It's a battlefield out there. Shows, races, and parking lot pimpin' ain't easy. Even the pimp of all pimps, Snoop Dogg, needs new direction every now and then. Norfolk, Virginia's Brent Bauer is no different, who switched things up by looking to both coasts and then saying, "nah." He chose to do his own damn thing.
Brent naturally fell into a Honda. His pops owned a slew of them, which meant he grew up being shuffled back and forth to school in Legends, Accords, even an Odyssey. His hunger for modifying came from his extensive remote controlled car background. He raced and worked on RC cars for half his childhood. "It's a great way to learn about cars. The suspension is similar to real cars in theory, just ten times smaller," he says. But everything changed for Brent the day he hit black ice and totaled his first DC2 Integra. It was no joke; even the paramedics told him he was lucky to be alive. Shortly after, with insurance check in hand, Brent found himself at a local Honda dealership during his lunch break. Of course, he didn't make it back on time, but then again, it was his birthday. "My boss said, 'Why are you two hours late back to work?' I just pointed at the car. He laughed and said, 'I imagine I won't have to tell you again.'" That evening Brent brought home the black beauty and began the build that would span more than six years and take the GS-R to new heights.
Similar to most builds' beginnings, Brent set out adding the usual bolt-ons and a sweet set of rims. As the project evolved, reality broke the window and 20 large flew out. He funded the project from side detailing jobs, working at a hobby store, and eventually becoming a product engineer. Brent will tell you that it was worth it though since, ultimately, he ended up with a powerful engine underneath to back it all up. Unlike other builds, Brent kept the stock paint. "I've always loved the OEM black on Integras," he says. He opted for a complete JDM ITR front end though to set himself apart from the rest. A VIS carbon-fiber lip and ITR rear add to the seduction. He knew that if he wanted to impress, he had to bring it. He used his skills as a product engineer to fabricate carbon-fiber parts throughout the car, including an SRS module cover and a custom oil catch can. And the Volk CE28N rims contribute to the perfect mix of bling. "This car has never had a fake part on it," Brent proudly says.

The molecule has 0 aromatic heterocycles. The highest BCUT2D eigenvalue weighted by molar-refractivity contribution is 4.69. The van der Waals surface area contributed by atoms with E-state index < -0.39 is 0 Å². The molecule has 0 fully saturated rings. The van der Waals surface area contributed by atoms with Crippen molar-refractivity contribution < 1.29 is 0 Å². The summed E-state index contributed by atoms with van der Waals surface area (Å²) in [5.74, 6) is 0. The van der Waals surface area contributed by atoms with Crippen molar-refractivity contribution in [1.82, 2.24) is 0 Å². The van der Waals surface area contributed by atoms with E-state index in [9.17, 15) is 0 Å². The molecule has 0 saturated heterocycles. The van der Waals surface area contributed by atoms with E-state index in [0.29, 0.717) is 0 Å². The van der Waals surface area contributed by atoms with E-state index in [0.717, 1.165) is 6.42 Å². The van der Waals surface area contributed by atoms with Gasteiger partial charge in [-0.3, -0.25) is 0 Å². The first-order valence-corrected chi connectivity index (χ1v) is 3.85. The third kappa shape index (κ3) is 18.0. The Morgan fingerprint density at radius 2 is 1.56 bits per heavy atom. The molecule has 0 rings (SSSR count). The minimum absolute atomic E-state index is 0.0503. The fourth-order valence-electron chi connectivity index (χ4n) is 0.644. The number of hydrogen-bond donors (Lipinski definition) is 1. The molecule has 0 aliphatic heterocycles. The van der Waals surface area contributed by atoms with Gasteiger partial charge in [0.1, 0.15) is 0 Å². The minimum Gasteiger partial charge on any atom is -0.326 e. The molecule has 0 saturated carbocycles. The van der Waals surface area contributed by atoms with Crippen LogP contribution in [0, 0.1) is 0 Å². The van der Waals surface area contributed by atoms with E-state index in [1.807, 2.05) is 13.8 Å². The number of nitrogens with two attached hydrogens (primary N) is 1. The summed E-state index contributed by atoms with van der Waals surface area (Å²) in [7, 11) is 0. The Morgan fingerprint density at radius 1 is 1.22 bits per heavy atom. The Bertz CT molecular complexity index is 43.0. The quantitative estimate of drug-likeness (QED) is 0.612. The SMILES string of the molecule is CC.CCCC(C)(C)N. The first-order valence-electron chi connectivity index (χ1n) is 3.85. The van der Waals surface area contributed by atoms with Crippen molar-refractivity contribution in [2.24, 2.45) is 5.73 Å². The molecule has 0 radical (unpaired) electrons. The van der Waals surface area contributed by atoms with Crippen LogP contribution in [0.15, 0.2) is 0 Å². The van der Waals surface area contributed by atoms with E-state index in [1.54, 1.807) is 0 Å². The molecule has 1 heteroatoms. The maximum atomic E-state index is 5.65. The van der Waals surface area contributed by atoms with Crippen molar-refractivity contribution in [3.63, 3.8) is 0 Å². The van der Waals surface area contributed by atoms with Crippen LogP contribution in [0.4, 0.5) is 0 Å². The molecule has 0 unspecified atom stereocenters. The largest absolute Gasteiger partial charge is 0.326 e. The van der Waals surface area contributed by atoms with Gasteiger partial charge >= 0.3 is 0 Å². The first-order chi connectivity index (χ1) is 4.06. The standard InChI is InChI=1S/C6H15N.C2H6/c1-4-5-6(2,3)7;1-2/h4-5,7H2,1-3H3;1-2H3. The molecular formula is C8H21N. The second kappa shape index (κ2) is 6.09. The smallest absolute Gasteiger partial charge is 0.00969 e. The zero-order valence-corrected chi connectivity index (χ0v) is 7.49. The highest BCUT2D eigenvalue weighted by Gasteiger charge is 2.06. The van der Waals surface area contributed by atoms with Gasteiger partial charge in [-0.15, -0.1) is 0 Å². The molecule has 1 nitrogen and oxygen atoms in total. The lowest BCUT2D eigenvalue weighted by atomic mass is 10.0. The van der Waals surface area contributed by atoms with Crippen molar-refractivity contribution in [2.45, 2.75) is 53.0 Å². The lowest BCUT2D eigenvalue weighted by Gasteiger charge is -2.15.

Such a standout DC2 pairs well with a high-revving K engine. "I ripped out the B18C and watched its new owner drive off. It hit me that there was no going back," he says. In only three weekends, Brent tossed in a K20A outfitted with Brian Crower components installed by Hybrid Garage's Jon Savage. As Brent takes midnight drives around country roads to relieve stress, spent fumes pass through an R-Crew header into a Kteller exhaust sporting a Magnaflow muffler. "Taking it out on back roads and thrashing it like you wouldn't believe puts a smile on my face," he says. Who needs pills to solve life's troubles when a 245whp 'Teg sits in the garage?
Brent admits that he likes to open up the throttle a bit, like the time he found himself traveling at above average speeds and noticed the Porsche he passed in the slow lane that was quickly gaining on him. The two engaged on the highway and then on the backstreets. Brent had the edge on the straight-aways, even in the corners. When the Porsche finally caught up, its driver shouted, "What the f@#k is that thing?" Brent responded modestly, "It's a Honda four-banger," and drove off. "He looked furious," he says laughing.
The hard work netted Brent more trophies and notoriety than he can recall. "Showing your car is like a drug, it's addicting," he says. Brent states that winning First Place JDM Integra in 2006 at Atlanta's Number One Parts Incorporated event was his biggest victory yet. "I was just 'holy s@#t, holy s@#t,' for about two days," he says. But despite his seeming success he hasn't won them all. He hasn't placed at a Hot Import Nights event yet. "The only thing not winning did was light a fire under my butt to make the car better," Brent says. Apparently no one called the fire department, as the fire's still raging.
Living in Virginia, Brent comes across the domestic crowd about as often as you'd expect-but it's all good. Like the car show judges, he's also got the domestic enthusiasts in his back pocket. "The thing I love most is when I get a compliment from a domestic guy, because when you get a good comment from one of them, you know you're doing something right," he says.
It's often been an internal struggle for Brent. "I competed with myself until I was happy with the car I saw in the garage...stick with your car, one day it will turn out to be great," Brent preaches. After recently rebuilding the engine and adding a custom rollcage, it's safe to say that the battle has yet to be finished. It's just another round in the never-ending fight. Ding ding!